Much more could be done to improve the lot of the Fulani boy who rears cattle, argues Okezie Victor Ikpeazu

Like every other Nigerian, I am deeply appalled and genuinely concerned over the horrific and merciless bloodletting being unleashed on the citizenry by the Fulani herdsmen. The truth is also evident that Nigeria’s security architecture as presently constituted is at their wits end or pretending to be, over whose mandatory responsibility it is to clinically nip the herdsmen jigsaw in the bud.

In the light of these realities however, my narrative in this endeavour will seek to slightly differ as I draw and zero in on what I consider a historical neglect, which I am persuaded to believe has become the albatross of the herdsmen menace.

The ingredient of my sincere submission therefore is anchored on the disdainful and serial neglect of the Fulani boy by the national government and multiplicity of our Fulani nationality elites who as it were would have written their names in gold by advocating a change in the way and manner their nomads tend to cattle. “Change they say is the only constant thing in life”. If providence smiles on you, the expectation is that you will generously pass it on to some members of the society you represent.

As I script this piece, some of our Fulani brothers globetrotting and bestriding blue-chip companies, will gratefully recall their frightening past which was bleak and fraught with hopelessness, until God turned the hand of the clock.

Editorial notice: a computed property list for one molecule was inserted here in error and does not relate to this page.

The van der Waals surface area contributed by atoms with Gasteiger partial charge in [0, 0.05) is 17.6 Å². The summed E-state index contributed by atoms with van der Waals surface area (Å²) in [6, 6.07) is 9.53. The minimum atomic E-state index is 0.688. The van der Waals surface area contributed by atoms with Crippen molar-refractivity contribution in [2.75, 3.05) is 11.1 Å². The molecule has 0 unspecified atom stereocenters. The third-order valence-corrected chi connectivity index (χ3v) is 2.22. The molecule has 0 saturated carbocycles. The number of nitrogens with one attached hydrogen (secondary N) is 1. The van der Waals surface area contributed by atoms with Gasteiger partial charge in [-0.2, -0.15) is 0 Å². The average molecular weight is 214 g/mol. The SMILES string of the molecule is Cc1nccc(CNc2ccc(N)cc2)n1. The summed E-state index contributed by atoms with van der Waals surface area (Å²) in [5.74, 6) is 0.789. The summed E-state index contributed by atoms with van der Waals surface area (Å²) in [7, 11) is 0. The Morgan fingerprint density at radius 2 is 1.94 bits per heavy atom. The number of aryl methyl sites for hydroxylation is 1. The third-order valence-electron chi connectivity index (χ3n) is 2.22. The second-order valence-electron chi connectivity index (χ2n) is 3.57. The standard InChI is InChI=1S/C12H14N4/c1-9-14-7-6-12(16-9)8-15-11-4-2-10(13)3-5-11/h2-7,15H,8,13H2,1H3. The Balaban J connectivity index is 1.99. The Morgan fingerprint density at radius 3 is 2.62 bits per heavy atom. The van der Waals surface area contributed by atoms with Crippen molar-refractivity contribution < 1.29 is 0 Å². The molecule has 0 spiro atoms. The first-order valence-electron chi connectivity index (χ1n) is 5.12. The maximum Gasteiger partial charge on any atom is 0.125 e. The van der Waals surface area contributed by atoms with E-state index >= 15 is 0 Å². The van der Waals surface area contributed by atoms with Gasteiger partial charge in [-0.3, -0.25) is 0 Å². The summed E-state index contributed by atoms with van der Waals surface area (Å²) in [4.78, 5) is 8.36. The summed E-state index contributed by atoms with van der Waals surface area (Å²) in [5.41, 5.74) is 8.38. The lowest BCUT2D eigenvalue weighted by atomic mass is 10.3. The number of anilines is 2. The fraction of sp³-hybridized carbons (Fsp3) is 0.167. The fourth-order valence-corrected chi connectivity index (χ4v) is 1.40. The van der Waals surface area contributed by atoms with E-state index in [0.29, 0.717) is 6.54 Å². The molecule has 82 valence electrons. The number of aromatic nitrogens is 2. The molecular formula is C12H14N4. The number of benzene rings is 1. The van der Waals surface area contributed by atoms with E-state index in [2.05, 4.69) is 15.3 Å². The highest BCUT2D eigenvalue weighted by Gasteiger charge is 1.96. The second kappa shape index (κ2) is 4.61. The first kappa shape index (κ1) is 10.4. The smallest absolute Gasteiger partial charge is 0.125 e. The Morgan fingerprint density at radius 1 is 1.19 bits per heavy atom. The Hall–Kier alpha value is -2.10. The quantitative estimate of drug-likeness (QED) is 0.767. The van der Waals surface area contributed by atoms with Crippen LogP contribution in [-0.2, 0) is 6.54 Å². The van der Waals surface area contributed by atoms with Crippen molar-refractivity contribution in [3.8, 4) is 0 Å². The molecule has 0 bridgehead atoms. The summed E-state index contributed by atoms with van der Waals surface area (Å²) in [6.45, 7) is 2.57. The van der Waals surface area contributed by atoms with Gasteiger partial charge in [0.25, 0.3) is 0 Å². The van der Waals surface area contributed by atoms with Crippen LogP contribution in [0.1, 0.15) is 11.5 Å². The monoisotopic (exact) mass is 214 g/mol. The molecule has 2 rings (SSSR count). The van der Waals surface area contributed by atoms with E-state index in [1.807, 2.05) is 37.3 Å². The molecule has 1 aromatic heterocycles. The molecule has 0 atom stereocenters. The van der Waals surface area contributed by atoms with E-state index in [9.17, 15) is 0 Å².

We delight in the vanity and fantasies of playing tin-god and Lord of the manor, while our growing Fulani young ones are indoctrinated and radicalised into believing that their destinies and chances of making the much expected difference is foreclosed. At best, they are conscripted and charged to maim, kill and destroy perceived political and business enemies. And by extension, host communities, whose farmlands and source of livelihood they end up destroying.

Islam we were told, is a religion of peace and it beats my imagination why these virtues are not being inculcated in this young and upcoming adherents. No argument or explanation will rationalise the violent response of a herdsman and his collaborating traducers to every assumed or established cattle theft in any host community rather than toeing the noble path of peaceful settlement. Our enlightened Fulani brothers should therefore soberly look inwards, swallow their pride and strategically seek to jointly establish how the interest of their herdsmen brothers can be best promoted without having to keep constituting a nuisance here and there. Indeed, whatever and however the herdsmen act, is usually deemed to have dovetailed from the dispositions and insinuations of their elite leaders. Their elite therefore, have urgent need to change this deception through a deliberate and resolute determination to end the catastrophic orientation of their herdsmen kins. The sophisticated arms and ammunitions possessed and deployed by the herdsmen are certainly procured and availed to them by some persons above their intellectual background and capacity.